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WARNING: This site deals only with the corporate corruption of science, and makes no inference about the motives or activities of individuals involved.
    There are many reasons why individuals become embroiled in corporate corruption activities - from political zealotry to over-enthusiastic activism; from gullibility to greed.
    Please read the OVERVIEW carefully, and make up your own mind.



McGinnis Lockridge & Kilgore
Shannon Ratliff
Texas Civil Justice League
Jack K Dillard

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J Gaylord Armstrong    

A Texas "Democratic" lobbyist who worked as a "Legislative Counsel" for the Tobacco Institute for many years. He was an Austin lawyer who worked with lobbyist Shannon Ratliffe on many projects for the Tobacco Institute. Both were lawyer-lobbyists with the law firm McGinnis, Lockridge & Kilgore of Austin.

• Wife Kathy.
    • He is classified by the TI as "Legislative Counsel"

1983 Jan 26: Democrat Mark White had just beaten Republican Governor Bill Clements. During the election run-up, the Texas business money had all gone to Clements, but in the few weeks left after November to the December 11 cut-off date, the business lobby in Texas had lined up to: "retire most of a $3 million debt in a matter of weeks."

    Mark White, as state attorney-general from 1978, had sat "on his hands while (lobbyist) Fondren and his friends (incl. Durward Curlee and Gaylord Armstrong) hammered the Legislature into weakening the state's Consumer Protection Act in 1979."

[Our] Business lobbyists [who are] in good shape because they stuck with White against considerable odds, include:
    • Gaylord Armstrong whose law partner Shannon Ratliff was White's treasurer;
    • attorney Mark Hanna, whose wife Debbie, traveled with White's wife, Linda Gale; and especially
    • Pike Powers, although he'll be quitting his law firm for the time being to be White's interim executive assistant.
Both Shannon Ratliff and Gaylord Armstrong provide services to the Tobacco Institute.

    This document carries the handnote from Roger Monzingo to TI President Sam Chilcote "Sam, I thought you would like to read the attached [newscutting] about Garlord since he will be on the program."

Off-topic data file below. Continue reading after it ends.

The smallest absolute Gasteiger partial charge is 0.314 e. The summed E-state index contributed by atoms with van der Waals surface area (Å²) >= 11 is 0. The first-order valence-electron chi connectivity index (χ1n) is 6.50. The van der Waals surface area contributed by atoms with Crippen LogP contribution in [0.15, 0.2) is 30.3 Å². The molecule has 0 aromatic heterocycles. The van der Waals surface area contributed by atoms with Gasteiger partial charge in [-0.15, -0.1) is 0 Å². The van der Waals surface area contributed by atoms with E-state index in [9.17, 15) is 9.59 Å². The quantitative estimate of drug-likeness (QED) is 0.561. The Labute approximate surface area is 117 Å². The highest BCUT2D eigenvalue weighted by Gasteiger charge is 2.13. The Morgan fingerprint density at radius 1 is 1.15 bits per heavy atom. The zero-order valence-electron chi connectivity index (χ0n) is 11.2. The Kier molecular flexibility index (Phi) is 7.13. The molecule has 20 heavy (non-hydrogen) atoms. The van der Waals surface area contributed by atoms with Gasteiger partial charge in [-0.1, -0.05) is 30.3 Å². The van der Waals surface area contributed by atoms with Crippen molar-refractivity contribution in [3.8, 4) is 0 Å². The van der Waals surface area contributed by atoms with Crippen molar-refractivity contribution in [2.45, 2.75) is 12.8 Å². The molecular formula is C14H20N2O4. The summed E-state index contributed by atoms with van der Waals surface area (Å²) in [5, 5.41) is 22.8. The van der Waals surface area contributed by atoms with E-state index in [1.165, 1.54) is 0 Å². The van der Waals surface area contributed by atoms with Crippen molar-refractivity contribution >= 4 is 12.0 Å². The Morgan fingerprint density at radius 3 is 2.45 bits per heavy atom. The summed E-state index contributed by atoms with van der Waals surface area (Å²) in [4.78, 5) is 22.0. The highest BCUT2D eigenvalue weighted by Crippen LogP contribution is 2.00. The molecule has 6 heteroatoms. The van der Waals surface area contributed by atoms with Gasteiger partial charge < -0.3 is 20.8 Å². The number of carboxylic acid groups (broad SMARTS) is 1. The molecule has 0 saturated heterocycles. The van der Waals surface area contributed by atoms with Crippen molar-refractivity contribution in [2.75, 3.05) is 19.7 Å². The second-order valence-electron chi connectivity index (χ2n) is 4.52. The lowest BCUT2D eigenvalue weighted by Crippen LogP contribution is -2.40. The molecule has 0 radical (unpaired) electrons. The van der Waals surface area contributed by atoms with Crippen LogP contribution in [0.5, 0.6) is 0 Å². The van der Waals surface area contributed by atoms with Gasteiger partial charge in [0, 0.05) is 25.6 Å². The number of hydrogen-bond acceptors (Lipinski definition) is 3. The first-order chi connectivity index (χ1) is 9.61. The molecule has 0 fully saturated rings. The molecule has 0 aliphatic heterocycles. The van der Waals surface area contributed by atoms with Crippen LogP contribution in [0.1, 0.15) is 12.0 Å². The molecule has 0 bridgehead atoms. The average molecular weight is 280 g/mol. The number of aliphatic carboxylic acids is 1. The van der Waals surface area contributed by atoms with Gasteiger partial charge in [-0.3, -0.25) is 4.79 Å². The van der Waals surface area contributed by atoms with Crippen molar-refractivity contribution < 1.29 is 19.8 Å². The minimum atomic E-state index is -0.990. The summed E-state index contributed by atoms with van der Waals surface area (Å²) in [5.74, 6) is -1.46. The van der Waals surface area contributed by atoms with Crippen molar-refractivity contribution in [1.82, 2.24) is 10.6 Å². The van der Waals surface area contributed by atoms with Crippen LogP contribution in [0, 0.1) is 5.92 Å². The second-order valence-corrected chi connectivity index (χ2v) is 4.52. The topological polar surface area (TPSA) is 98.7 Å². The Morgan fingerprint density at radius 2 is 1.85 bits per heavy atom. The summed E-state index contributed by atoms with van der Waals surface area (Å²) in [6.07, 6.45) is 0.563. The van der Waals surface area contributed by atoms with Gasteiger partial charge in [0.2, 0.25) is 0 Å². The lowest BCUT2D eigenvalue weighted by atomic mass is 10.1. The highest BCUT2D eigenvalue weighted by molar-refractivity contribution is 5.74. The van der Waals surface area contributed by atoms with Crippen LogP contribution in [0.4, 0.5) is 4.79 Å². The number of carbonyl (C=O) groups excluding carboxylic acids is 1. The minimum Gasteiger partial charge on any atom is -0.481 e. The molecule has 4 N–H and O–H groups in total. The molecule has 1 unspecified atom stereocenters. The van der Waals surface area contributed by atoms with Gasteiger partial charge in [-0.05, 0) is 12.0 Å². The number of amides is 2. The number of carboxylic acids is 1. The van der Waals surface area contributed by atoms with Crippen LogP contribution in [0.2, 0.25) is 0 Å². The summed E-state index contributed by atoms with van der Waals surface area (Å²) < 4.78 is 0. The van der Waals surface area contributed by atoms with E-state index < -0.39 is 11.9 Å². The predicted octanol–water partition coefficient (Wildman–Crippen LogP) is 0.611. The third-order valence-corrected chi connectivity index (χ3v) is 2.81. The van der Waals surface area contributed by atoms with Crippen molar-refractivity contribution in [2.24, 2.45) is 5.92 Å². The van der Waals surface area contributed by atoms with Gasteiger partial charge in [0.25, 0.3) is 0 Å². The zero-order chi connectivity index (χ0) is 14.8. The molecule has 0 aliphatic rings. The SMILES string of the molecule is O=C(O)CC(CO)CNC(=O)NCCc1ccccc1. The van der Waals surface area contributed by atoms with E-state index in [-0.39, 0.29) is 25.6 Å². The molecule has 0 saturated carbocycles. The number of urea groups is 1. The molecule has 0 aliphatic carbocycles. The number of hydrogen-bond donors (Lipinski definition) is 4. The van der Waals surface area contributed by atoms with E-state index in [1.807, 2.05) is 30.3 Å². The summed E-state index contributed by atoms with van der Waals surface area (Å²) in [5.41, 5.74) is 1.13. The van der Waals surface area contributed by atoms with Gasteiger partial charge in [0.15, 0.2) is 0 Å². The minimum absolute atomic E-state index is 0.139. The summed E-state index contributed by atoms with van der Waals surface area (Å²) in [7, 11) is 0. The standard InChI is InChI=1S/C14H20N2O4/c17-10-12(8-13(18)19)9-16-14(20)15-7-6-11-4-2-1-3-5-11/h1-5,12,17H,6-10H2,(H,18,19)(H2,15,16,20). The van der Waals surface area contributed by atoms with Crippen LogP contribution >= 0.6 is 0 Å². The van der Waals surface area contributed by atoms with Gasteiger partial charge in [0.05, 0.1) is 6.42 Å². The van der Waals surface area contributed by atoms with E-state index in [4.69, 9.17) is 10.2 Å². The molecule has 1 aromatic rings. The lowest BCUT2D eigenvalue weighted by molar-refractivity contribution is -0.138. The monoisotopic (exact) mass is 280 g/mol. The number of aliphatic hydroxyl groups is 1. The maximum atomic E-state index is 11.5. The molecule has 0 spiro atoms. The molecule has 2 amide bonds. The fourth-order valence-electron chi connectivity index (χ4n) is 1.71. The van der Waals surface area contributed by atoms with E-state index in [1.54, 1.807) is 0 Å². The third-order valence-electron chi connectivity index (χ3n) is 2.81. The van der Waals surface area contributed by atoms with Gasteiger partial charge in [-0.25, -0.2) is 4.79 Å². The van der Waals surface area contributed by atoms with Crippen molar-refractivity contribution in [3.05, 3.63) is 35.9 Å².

1986 Oct 7: Jones Day Reavis & Pogue, the massive Washington-based legal lobby firm is heading a massive consortium of law firms put together by the tobacco industry to attack the product liability laws in Texas.

    The group carries the name Texas Ad Hoc Group . Ron Kessler (of Jones Day Reavis & Pogue in Austin) and Jon Newton (of Clark Thomas Winters & Newton in Austin) appear to be the team leaders, with a number of Texas law firms also involved.

1987 Nov 3: He is speaking at a Tobacco Institute's Government Relations Seminar (in California). His subject is "Tobaco and Tax Issues" (for internal use.)

1993 Oct 4: Jack Dillard (Philip Morris's staff regional lobbyist and head of the Texans Civil Justice League) is now reporting back to Josh Slavitt at Philip Morris on Texas legal matters and the Tax Code on cigarettes.

    Dan Morales (AG of Texas) has just issued a formal legal opinion opposing an amendment to the 1991 tax code. Dillard points out that:

The amendment to the tax code was drafted by Gaylord Armstrong, TI lobbyist, in cooperation with the State Treasury Department.

    Although it was drafted with preemption in mind, the amendment was non-controversial in the legislature because potential opponents failed to recognise its broader implications."

    ['Preemption', in tobacco industry jargon, is the technique of having legislation passed which is less draconian than that being proposed by the anti-smoking forces. The tobacco industry took the initiative to have carefully-crafted legislation passed before their opponents could act. ]

1996: Gaylord Armstrong is listed as a "friend of tobacco", by Texas government (action by Judge Folsom) in the Texas State action against the combined tobacco industry.



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